October 12, 2006
Antitrust Problems for Private Equity Funds
The financial news is focusing whether private equity pools violate United States antitrust laws. Are the private equity players fixing the auctions for selling firms? As noting earlier in this blog, pooling capital is fine but an agreement among players determining which players can bit on which companies and in what form is not. Antitrust concerns in our financial markets are not new. Securities underwriting has an antitrust exemption for pooling, formalized in 1952, and was still subject to claims of monopolization in 1953 (the suit was dismissed). Market makers, both on the NYSE and on the NASDAQ, have been accused of violating antitrust laws. The NYSE specialists have an exemption based on SEC regulation; the NASDAQ market makers do not and an inquiry in 1996 resulted in a settlement that changed practices.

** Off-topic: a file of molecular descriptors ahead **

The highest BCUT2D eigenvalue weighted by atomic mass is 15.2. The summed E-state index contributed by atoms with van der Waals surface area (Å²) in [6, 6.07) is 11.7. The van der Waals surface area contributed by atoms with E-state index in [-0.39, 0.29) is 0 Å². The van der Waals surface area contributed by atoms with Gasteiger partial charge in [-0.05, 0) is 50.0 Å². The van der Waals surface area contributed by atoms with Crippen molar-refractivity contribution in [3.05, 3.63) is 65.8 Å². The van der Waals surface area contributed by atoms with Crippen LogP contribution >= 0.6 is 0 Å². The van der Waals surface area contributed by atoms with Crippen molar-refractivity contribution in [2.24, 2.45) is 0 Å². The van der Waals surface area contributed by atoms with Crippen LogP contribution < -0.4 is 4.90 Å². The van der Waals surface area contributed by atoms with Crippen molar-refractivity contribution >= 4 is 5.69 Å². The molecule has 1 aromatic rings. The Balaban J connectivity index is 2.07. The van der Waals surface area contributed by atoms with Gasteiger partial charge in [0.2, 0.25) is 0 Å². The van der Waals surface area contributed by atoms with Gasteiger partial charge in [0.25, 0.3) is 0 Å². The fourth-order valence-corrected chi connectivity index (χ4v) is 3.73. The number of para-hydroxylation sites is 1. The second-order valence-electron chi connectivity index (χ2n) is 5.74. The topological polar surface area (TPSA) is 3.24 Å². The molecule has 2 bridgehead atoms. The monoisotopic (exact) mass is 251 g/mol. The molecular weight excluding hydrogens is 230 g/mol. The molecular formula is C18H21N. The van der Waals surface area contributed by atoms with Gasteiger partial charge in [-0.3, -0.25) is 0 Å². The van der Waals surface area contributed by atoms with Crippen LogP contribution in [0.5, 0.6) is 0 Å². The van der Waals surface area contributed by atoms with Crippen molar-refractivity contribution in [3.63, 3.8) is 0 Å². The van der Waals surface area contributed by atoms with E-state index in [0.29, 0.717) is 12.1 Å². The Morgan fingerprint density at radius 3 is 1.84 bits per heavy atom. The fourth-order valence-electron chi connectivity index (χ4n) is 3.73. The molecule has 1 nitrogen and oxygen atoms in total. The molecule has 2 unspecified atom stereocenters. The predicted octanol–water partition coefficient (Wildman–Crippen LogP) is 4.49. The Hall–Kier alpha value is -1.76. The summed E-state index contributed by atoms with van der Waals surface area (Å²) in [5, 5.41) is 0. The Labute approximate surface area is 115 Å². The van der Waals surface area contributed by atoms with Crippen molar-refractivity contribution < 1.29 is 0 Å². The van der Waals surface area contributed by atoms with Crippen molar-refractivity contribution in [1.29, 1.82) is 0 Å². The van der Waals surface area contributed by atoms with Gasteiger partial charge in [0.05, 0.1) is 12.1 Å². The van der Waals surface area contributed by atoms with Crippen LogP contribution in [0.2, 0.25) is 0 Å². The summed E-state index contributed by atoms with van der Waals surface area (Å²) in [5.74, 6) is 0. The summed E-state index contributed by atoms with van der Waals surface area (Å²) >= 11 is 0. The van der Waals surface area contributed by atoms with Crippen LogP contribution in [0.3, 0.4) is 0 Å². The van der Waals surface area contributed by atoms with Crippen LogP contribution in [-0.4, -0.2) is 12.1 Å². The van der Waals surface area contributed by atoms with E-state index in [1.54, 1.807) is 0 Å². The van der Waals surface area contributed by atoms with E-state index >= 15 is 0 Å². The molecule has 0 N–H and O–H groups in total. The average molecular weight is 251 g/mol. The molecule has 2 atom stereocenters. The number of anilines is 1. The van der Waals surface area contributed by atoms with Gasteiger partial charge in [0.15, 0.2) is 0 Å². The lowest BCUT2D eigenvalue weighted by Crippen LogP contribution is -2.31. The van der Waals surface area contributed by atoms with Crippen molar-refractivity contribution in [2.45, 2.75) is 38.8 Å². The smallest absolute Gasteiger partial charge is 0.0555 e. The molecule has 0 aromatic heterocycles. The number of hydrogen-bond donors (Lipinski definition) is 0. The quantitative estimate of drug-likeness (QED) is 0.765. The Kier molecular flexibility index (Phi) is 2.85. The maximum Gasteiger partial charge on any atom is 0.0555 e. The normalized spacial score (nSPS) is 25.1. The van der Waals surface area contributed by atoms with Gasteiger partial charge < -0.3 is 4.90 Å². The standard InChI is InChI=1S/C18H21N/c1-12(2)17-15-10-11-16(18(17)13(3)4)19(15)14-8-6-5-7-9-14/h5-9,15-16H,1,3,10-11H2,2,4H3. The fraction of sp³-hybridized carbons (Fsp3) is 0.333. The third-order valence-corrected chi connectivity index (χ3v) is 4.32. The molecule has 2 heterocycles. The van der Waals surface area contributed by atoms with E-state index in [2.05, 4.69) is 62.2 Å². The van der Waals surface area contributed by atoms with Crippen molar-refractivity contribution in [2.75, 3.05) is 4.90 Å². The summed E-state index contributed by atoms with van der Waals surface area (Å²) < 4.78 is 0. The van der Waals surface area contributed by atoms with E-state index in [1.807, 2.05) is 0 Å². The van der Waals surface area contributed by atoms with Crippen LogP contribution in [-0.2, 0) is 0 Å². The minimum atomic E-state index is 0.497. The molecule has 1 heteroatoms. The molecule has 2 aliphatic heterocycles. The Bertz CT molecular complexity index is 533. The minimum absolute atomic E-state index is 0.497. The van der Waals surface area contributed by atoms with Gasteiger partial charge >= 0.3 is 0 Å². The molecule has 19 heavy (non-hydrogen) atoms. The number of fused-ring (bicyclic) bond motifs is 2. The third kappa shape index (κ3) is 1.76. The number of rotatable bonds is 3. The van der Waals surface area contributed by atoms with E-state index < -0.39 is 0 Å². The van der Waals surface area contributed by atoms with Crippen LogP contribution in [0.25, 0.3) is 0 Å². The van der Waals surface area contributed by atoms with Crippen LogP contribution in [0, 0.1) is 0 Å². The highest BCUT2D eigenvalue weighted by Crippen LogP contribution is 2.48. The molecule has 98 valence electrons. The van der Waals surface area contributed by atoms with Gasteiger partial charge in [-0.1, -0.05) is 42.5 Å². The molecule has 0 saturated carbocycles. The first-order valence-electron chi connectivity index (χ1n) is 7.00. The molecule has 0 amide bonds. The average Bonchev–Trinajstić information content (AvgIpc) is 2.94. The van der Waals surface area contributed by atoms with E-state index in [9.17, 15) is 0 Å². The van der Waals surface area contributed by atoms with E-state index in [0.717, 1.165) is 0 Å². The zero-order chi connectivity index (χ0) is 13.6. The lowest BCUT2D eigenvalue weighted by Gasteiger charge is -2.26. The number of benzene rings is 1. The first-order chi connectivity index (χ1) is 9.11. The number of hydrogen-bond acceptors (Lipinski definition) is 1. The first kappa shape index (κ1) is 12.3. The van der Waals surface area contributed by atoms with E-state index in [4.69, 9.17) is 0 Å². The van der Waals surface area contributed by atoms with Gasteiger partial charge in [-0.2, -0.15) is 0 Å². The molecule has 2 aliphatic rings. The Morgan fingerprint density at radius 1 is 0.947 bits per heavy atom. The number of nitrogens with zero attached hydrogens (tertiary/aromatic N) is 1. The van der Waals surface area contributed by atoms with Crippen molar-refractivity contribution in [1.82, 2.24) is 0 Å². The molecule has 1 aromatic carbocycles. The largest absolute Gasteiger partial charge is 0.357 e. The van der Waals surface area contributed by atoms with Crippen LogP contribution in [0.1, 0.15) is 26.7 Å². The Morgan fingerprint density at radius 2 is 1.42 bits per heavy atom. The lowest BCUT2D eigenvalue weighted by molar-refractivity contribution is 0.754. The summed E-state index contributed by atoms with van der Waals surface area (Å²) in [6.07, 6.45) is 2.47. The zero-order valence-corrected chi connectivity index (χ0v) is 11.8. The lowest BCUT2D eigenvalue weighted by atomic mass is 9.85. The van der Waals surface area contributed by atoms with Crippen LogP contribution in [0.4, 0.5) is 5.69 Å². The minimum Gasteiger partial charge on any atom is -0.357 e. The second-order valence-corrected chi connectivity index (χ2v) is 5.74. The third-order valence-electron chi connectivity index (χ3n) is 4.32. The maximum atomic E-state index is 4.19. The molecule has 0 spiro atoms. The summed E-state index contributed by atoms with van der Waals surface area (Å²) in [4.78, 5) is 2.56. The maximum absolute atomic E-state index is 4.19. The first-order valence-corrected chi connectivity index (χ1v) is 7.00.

The insurance industry exemption is also in the news, as Congress is holding hearings on why policies on flood coverage among companies all look the same. The insurance industry has an antitrust exemption, from the 40s, on data sharing. Baseball has a special antitrust exemption for the owners. The list goes on.
We need to reevaluate all these exemptions. They are too easy to get if one can make a business argument that looks good on paper (has good business justifications for the industry) The problem is that what looks good on paper translates into a practice (hard to police because the players are clever) that stifles competition in unhealthy ways. The private equity pool investigation, if it players out like the others, will be closed without any prosecutions because the prosecutors, who smell the odor of bad practice, cannot find any "smoking gun" documents on any "canaries."
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